At the high RF and microwave frequencies at which S‑parameters are measured, printed circuit board (PCB) parasitics become increasingly involved. If a test fixture is not representative of the intended circuit at those higher frequencies, the measured performance will not agree with that of the intended circuit.
Adding PCB parasitics to fixture de-embedded S‑parameter measurements for simulation requires care and experience. The most accurate method of obtaining circuit-specific S-parameters is to measure them using the intended PCB and layout. The next best method is to use global substrate-scalable models, such as those developed by Modelithics.
S-parameters are small-signal measurements (or based on small-signal models) that have no bias current applied. Therefore, S-parameters should not be used for large-signal loss or saturation modeling of inductors, chokes, or transformers. Saturation is typically not a concern with open-magnetic-constructed (non-magnetically shielded) RF and microwave inductors and chokes, or with wideband RF transformers when used within the published current rating.
Coilcraft has published measurement-based S-parameters for our RF- and microwave-frequency inductors (chip inductors and air core inductors), RF chokes, wideband RF transformers, and high-speed common mode chokes. The S-parameter data files represent de-embedded 50 Ohm measurements unless otherwise indicated. Because a variety of customer-chosen PCB materials, thicknesses, and board layouts are possible, effects due to circuit board traces, board materials, ground planes, or interactions with other components are necessarily not included.
Our RF inductor S-parameters are produced by creating a lumped element (SPICE) model that best matches a representative sample of measured inductors. The S-parameters are then generated from the model using software. Because our RF inductor S-parameters are generated from our models, they offer the advantage of ease of use vs. SPICE models. A “readme” file is included with each zip file for a series, describing the measurement conditions.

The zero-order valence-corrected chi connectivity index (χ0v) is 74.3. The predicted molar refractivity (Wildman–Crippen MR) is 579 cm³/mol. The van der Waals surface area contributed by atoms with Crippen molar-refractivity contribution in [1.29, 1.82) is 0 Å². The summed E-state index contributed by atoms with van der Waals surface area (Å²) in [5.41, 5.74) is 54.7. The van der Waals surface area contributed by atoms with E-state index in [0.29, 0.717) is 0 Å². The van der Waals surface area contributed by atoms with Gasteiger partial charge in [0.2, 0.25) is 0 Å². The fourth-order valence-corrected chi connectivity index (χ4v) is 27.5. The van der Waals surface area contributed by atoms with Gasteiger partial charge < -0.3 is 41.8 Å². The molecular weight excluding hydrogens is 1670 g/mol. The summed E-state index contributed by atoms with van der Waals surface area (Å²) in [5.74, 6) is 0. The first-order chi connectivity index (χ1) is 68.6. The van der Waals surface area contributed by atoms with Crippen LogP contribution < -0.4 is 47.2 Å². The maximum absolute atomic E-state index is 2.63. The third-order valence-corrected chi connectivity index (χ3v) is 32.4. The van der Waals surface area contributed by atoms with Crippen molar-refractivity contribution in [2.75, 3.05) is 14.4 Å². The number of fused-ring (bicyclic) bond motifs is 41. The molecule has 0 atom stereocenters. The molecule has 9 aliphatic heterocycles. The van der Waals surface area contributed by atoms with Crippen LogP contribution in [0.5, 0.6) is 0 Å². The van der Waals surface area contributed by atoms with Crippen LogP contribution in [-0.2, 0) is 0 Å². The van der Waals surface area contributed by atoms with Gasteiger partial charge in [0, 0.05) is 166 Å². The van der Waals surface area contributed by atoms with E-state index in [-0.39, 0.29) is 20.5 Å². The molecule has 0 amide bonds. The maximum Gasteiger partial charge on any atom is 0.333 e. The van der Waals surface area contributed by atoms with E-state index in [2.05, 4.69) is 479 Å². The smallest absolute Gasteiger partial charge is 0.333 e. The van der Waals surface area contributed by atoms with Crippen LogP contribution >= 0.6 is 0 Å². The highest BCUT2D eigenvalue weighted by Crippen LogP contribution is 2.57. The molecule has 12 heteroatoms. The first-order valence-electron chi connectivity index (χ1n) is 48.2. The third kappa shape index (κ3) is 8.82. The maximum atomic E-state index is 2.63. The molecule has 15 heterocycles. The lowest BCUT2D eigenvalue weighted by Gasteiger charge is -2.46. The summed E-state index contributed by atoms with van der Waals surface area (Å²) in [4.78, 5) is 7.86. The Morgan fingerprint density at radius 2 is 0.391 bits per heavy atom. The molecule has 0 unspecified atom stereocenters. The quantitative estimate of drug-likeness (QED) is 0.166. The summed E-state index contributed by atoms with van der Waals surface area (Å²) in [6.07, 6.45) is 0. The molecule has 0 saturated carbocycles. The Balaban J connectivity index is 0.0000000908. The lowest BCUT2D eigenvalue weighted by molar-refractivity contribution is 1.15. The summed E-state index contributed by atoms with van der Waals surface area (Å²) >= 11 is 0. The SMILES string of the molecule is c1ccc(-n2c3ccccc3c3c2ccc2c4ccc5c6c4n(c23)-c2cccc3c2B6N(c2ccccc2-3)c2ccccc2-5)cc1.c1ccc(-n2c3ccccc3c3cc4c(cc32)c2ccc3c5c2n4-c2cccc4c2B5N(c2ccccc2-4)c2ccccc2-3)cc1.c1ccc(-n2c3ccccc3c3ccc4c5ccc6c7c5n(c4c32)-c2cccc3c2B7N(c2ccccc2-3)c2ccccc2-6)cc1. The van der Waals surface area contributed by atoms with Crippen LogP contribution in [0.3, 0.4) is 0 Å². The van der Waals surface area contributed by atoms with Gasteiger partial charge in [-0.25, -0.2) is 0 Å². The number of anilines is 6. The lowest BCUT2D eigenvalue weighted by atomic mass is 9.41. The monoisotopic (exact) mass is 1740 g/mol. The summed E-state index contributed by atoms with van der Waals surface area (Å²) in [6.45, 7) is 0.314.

The simulated SRF of our S-parameter inductor models will be higher than that of a measurement of the inductor mounted on a circuit board, due to fixture de-embedding. The parasitic reactive elements of a circuit board or fixture will lower the effective in-circuit resonant frequency, especially for very small inductance values. These can be added to the model, if known.
Because our inductor models are generated from a SPICE model that is typically valid up to near the SRF, they capture the 1st resonance and no higher-order parasitic effects. Meaningful simulations of higher-order effects require substrate interactions, which are best captured by a measurement on the intended PCB or a Modelithics substrate-dependent model using the intended PCB characteristics.
S-parameters for Coilcraft wideband RF transformers and high-speed common mode chokes are made by measuring a typical part from a representative sample. The published S-parameters represent de-embedded measurements as described in the individual “readme” file for the applicable series.
Understanding the meaning of S-parameters, how they are measured, and their limitations can lead to more meaningful simulations of RF- and microwave-frequency inductors, chokes, wideband RF transformers, and high-speed common mode chokes. This document describes how Coilcraft S-parameters are generated, and how to best apply them to your simulations.
Keysight, S-Parameter Measurements (Basics for High Speed Digital Engineers), White Paper